Ocean Conversion (Cayman Ltd.) has reached a new five-year agreement with the Water Authority, Cayman to operate reverse osmosis seawater conversion plants in North Sound and Red Gate. The plants are owned by the Water Authority, but were built by Ocean Conversion and have been operated by the company.
The new deal will commence on Feb. 1, and will have Ocean Conversion supplying water at a 31-percent discount from the price in effect as of Dec. 31, 2017, according to an Aug. 24 U.S. Securities Exchange Commission filing from Ocean Conversion’s parent company, Consolidated Water. Water Authority officials did not respond to media inquiries about whether the new deal will result in lower prices for customers.
Ocean Conversion earned a combined $7.2 million in revenue from these water plants and another in North Side in 2017, states the report from Consolidated Water, which also sells water to residents in the West Bay and Seven Mile Beach areas.
Ocean Conversion’s contract to operate water plants in North Sound and Red Gate expired last month, but the company agreed with the Water Authority to continue to run them through February while the Water Authority reviewed bids for a new operating agreement.
The Water Authority reviewed bids from eight companies, and on Aug. 21 it accepted Ocean Conversion’s bid for the new agreement.
Besides the 31-percent price reduction, the SEC filing states that the remaining terms of the new agreement are substantially consistent with those of the prior North Sound and Red Gate water supply agreements – except that under the new agreement, the Water Authority will pay the energy costs for the operation of these plants directly to the Caribbean Utilities Company rather than reimbursing the company for these costs.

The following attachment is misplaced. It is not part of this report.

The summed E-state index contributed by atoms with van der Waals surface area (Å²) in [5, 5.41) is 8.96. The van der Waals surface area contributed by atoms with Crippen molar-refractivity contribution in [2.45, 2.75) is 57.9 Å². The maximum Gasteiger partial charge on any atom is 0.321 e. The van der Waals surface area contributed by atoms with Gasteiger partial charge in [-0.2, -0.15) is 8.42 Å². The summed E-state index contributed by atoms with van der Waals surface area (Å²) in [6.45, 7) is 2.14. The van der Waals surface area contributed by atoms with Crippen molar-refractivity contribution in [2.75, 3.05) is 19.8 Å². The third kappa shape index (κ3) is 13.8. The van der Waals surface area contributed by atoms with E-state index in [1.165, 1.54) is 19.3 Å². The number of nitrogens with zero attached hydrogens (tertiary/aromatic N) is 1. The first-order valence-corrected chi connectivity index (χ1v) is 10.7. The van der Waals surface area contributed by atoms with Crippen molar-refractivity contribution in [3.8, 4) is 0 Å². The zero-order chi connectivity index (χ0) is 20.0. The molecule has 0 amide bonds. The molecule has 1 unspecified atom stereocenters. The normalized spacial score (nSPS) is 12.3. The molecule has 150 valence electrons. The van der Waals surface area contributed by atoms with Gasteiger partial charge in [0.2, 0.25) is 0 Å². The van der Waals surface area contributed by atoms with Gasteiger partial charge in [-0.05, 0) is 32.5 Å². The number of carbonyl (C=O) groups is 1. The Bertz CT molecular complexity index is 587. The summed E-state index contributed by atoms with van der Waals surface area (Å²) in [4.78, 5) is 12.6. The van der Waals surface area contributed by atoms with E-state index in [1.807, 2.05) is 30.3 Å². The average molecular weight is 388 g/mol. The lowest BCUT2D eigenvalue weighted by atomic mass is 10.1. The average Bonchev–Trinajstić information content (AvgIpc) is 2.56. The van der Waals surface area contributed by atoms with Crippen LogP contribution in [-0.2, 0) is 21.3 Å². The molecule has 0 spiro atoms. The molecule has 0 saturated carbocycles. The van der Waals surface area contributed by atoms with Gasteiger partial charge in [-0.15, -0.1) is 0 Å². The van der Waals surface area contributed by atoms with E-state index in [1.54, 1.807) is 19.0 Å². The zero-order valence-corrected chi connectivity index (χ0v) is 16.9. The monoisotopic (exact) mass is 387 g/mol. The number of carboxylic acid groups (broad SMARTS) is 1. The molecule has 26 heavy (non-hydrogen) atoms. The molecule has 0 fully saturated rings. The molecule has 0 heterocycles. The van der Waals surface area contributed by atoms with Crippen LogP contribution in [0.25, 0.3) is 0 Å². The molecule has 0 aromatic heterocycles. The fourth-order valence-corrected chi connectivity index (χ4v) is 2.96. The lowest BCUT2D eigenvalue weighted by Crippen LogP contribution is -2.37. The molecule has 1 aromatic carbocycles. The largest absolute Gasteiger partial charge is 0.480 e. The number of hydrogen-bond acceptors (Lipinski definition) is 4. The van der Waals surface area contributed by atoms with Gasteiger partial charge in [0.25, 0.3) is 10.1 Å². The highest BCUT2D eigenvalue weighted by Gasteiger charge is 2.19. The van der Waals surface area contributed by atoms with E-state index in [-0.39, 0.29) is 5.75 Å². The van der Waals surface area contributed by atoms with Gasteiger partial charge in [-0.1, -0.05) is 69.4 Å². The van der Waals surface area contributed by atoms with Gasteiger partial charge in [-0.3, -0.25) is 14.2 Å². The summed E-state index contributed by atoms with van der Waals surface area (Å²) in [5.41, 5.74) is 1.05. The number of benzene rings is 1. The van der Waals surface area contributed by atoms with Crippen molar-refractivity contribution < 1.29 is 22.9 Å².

Part of the negotiations also entailed the Water Authority paying for Ocean Conversion to make some US$138,000 in plant repairs to membranes that have been deemed a “safety hazard,” according to Water Authority board meeting minutes.
According to the minutes, the high-pressure membranes are at the end of their useful life and are considered a safety hazard.
“Some time ago, one of these vessels ruptured suddenly without prior warning and it is expected that others may follow,” the Water Authority minutes from May state. “The Engineering Services Department recommends that the high-pressure membrane vessels that are at the end of their useful life be replaced.”
Ocean Conversion reportedly offered to replace the aging parts for US$138,000, and Water Authority board members had no objection to the authority proceeding with the replacements.
Meanwhile, negotiations have dragged on with another Consolidated Water subsidiary, Cayman Water, and the Utility Regulation and Competition Office over the company’s license to provide water to the West Bay and Seven Mile Beach areas.
The retail license was originally set to expire in July 2010, but has been extended several times over the years so that government and the company could reach a new deal.
Consolidated Water states in its financial reports that government is looking to restructure its water-supply deal with Cayman Water in a manner that could significantly reduce the company’s income.
OfReg’s 2017 annual report states that the regulator expects to finalize negotiations by the end of this year.
Editor’s note: This story has been updated to reflect the plants Ocean Conversion will operate under its new agreement with the Water Authority.